For Oklahoma Senator Tom Coburn, M.D. (R-OK), the Affordable Care Act, called ACA or Obamacare, delivered a dilemma. Although the Senator might have kept his old insurance under the waiver created by President Obama for Congress, Senator Coburn courageously signed up for insurance at a health insurance exchange. After getting his new insurance, he suddenly found that his oncologist who was treating his prostate cancer was not in the provider network of his health plan.
If you were faced with this reality, what would you do? Would you have the medical office send your records to a new cancer doctor and hope she/he would continue your care and that you would like that physician? And how would you choose that doctor from those available in the new network? Or would you try to cancel your plan choice (that might not be possible) and enroll in another plan in which your former oncologist was a participating provider? Or would you negotiate with your old doctor, continue your care, but pay cash for all the services and drugs and treatments? Getting all your care for cash could get very expensive.
The decision made by Senator Coburn was a difficult one. He took the last option and decided to pay cash to continue his care with his former oncologist. And even more courageously, he made his story and decision public.
Since Senator Coburn had been a practicing obstetrician and gynecologist, he had considerable experience with health plans and choosing physicians. But his choice was probably also based on his considerable medical history of cancer and tumors. He is a survivor of melanoma in 1975, colon cancer for which he received surgery and chemotherapy in 2003, and a pituitary gland tumor which was removed and found to be benign in 2007. Now, he is battling a recurrence of his prostate cancer originally diagnosed in 2011. For Senator Coburn, I believe that making sure he is with the right physician for him must be foremost on his mind.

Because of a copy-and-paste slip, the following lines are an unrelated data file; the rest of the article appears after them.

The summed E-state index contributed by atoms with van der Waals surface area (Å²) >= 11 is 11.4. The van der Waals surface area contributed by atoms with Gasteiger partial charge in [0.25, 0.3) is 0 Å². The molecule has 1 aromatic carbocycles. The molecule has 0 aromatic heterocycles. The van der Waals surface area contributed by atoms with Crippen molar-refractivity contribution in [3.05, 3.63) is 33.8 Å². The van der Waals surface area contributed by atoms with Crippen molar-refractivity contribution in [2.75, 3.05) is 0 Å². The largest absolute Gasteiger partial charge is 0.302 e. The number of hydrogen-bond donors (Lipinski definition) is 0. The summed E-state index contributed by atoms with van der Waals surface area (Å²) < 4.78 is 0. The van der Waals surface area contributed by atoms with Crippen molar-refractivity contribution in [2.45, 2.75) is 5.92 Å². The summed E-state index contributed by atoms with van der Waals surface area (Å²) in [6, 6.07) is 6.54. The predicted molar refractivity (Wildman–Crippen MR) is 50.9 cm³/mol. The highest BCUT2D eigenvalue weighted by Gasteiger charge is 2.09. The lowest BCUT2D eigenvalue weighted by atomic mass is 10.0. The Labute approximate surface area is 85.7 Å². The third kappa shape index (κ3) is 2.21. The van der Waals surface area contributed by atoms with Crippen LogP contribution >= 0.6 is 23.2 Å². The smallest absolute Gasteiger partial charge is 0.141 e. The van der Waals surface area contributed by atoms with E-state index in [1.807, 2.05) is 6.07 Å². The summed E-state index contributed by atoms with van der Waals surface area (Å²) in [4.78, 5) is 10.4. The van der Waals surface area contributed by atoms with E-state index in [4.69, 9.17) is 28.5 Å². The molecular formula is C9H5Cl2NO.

Of course, the senator is not the only person to be faced with the choice of keeping the doctor or switching to a new doctor in the health plan network. In my practice over the years, many patients have lost their insurance and been faced with the same problem. And each of the options above have been chosen by different people, and for each of them, that decision was a well-informed one.
Generally, my patients with limited income have switched to another cancer doctor. Some have returned for an occasional second opinion to be sure what I would recommend. Other patients stayed with their new physician who gave excellent care. A few patients, fearful of getting poorer care, have continued to see me for cash. None of those decisions was wrong, each was personal, and I only hope every patient was happy with the choice they made.